This morning I heard Kenneth B. McMillan, Presiding Bishop in the Mormon church, give a sermon on TV. He told the story about a former SS guard at the Ravensbrück women’s concentration camp, who asked Corrie ten Boom to forgive him for his crime of being a camp guard. She hesitated, but then held out her hand and forgave him.
Corrie ten Boom is second only to Anne Frank as a famous female person in the story of the Holocaust. In 1971, Corrie wrote a book entitled The Hiding Place, which was made into a film by World Wide Pictures in 1975.
There is a Museum in the Dutch city of Haarlem, which is all about Corrie ten Boom’s work with the Dutch Resistance and her work in hiding Jews from the Nazis.
After World War II, Corrie ten Boom taught the Christian gospel all over the world, in 60 countries; her emphasis was on forgiveness. In 1974, Corrie wrote Tramp for the Lord, in which she told about teaching the gospel in Germany in 1947. She wrote that when she was approached by one of the cruelest former Ravensbrück camp guards, she was at first reluctant to forgive him.
In her book, Tramp for the Lord, Corrie ten Boom wrote:
“For a long moment we grasped each other’s hands, the former guard and the former prisoner. I had never known God’s love so intensely as I did then.”
Corrie ten Boom had been arrested, along with her entire family, by the German Gestapo on February 28, 1944 after a Dutch informant turned them in. According to Wikipedia, they were sent first to Scheveningen prison, where her father died ten days after his capture. Corrie’s sister Nollie, brother Willem, and nephew Peter were all released.
Later, Corrie and Betsie ten Boom were sent to the Vught political concentration camp in the Netherlands, and finally to the Ravensbrück concentration camp for women in Germany on December 16, 1944, where Corrie’s sister Betsie died. Corrie was released on December 31, 1944.
In the movie The Hiding Place, Corrie Ten Boom narrates the section on her release from the Ravensbrück concentration camp, saying that she later learned that her release had been a clerical error. The women prisoners, who were her age, were killed the week following her release, which would have been in January 1945.
Ravensbrück was not a death camp, but it did have a gas chamber, according to a confession given by Johann Schwarzhuber, the SS man who was the second in command at Ravensbrück.
Schwarzhuber gave detailed testimony in the British Military Court at Hamburg, where 16 staff members of Ravensbrück were put on trial from December 5, 1946 to February 3, 1947. Schwarzhuber testified that British SOE agents Violette Szabo, Lilian Rolfe and Denise Bloch had been executed by a shot in the neck shortly after Schwarzhuber was transferred to the camp on January 12, 1945. This would have been around the time that women the age of Corrie ten Boom were killed, according to her story.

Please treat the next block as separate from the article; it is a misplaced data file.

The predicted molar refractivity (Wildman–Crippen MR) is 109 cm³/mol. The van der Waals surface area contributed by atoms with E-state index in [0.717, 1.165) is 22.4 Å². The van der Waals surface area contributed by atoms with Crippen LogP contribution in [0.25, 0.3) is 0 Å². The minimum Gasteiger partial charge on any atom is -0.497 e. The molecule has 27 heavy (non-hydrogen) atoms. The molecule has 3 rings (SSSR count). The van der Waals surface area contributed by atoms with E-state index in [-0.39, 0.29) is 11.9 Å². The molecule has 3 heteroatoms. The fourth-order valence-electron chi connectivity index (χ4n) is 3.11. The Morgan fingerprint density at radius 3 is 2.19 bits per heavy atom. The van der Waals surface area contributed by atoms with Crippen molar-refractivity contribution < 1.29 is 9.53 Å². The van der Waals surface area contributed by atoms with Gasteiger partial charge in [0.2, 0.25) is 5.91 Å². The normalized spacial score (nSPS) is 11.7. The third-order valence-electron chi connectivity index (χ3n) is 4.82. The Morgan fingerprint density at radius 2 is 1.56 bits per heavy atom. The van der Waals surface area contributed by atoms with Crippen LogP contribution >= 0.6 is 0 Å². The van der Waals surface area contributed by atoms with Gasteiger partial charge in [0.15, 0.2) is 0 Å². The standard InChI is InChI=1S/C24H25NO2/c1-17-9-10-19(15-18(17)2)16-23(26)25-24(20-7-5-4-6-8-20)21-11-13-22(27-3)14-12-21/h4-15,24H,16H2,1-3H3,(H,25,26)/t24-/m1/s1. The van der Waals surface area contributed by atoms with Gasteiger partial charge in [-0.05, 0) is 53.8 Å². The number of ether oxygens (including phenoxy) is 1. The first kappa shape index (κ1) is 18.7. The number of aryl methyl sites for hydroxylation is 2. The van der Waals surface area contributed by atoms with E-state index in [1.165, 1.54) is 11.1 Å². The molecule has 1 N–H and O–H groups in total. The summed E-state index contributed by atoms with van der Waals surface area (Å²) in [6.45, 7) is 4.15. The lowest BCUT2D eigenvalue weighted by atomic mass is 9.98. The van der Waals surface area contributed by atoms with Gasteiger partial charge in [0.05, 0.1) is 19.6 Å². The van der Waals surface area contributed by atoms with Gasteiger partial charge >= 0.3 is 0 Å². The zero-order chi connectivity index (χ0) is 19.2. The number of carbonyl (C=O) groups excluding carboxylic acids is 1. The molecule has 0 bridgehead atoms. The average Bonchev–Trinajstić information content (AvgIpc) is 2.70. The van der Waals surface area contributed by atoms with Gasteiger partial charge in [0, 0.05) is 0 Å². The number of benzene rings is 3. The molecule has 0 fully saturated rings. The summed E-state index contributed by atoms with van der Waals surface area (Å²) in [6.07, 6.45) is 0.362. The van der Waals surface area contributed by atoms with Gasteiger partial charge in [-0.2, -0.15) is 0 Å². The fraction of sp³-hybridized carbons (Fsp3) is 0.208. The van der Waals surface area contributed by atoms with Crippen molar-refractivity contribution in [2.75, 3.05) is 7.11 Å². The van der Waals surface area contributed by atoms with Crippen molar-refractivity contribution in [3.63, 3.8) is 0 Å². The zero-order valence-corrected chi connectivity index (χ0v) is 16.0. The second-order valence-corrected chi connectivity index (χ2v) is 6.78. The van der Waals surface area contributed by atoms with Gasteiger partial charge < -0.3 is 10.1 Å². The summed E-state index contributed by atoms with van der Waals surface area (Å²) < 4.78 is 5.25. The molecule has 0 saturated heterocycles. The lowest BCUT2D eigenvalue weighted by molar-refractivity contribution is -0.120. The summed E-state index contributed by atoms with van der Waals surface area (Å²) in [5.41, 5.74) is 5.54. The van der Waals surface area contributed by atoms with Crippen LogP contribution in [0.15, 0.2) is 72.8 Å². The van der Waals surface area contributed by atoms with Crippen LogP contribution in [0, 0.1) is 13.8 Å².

Until British SOE officer Vera Atkins interrogated Schwarzhuber on March 13, 1946 and got him to confess to witnessing the murder of the women SOE agents, nothing was known about the fate of these three women who had been at Ravensbrück since August 22, 1944. Schwarzhuber filled in all the details that Atkins wanted to hear, about how the women had died bravely and how the SS men had been impressed with their bearing.
Schwarzhuber, who was on trial himself because he was an SS man at Ravensbrück, said in the deposition taken from him by Vera Atkins and repeated in the courtroom, that Ravensbrück Commandant Fritz Suhren had been annoyed that the Gestapo had not carried out these executions themselves.
Suhren was not on trial since he had escaped from custody. Schwarzhuber testified that Suhren had ordered him to organize a mass gassing of the women prisoners at the end of February 1945, at a time when sixty to seventy prisoners were dying each day during a typhus epidemic. Cecily Lefort was one of the women who died in the gas chamber on May 1, 1945, according to the testimony of Sylvia Salvensen, a former prisoner in the camp.
Schwarzhuber was the most important witness at the Ravensbrück proceedings; he had first told his story when he gave a deposition after being interrogated by Vera Atkins of the British SOE. Vera Atkins was somehow able to get Schwarzhuber to confess to crimes for which he knew that he would surely be executed. After he was convicted, Schwarzhuber was executed on May 3, 1947.
I don’t know the name of the SS man who asked for forgiveness from Corrie ten Boom. It could have been Schwarzhuber, but probably not.
In the same passage of her book, in which she wrote about forgiving the SS guard, Corrie wrote that, in her post-war experience with other victims of Nazi brutality, it was those who were able to forgive who were best able to rebuild their lives.
The State of Israel has named Corrie ten Boom as a person who is Righteous Among the Nations. She was also knighted by the Queen of the Netherlands in recognition of her work with the Dutch Resistance during World War II. Because of her aid to the Dutch Resistance, Corrie ten Boom was technically an illegal combatant under the rules of the Geneva Convention of 1929 and her imprisonment in a concentration camp was legal.
The photo below shows a famous monument at the Ravensbrück Memorial Site.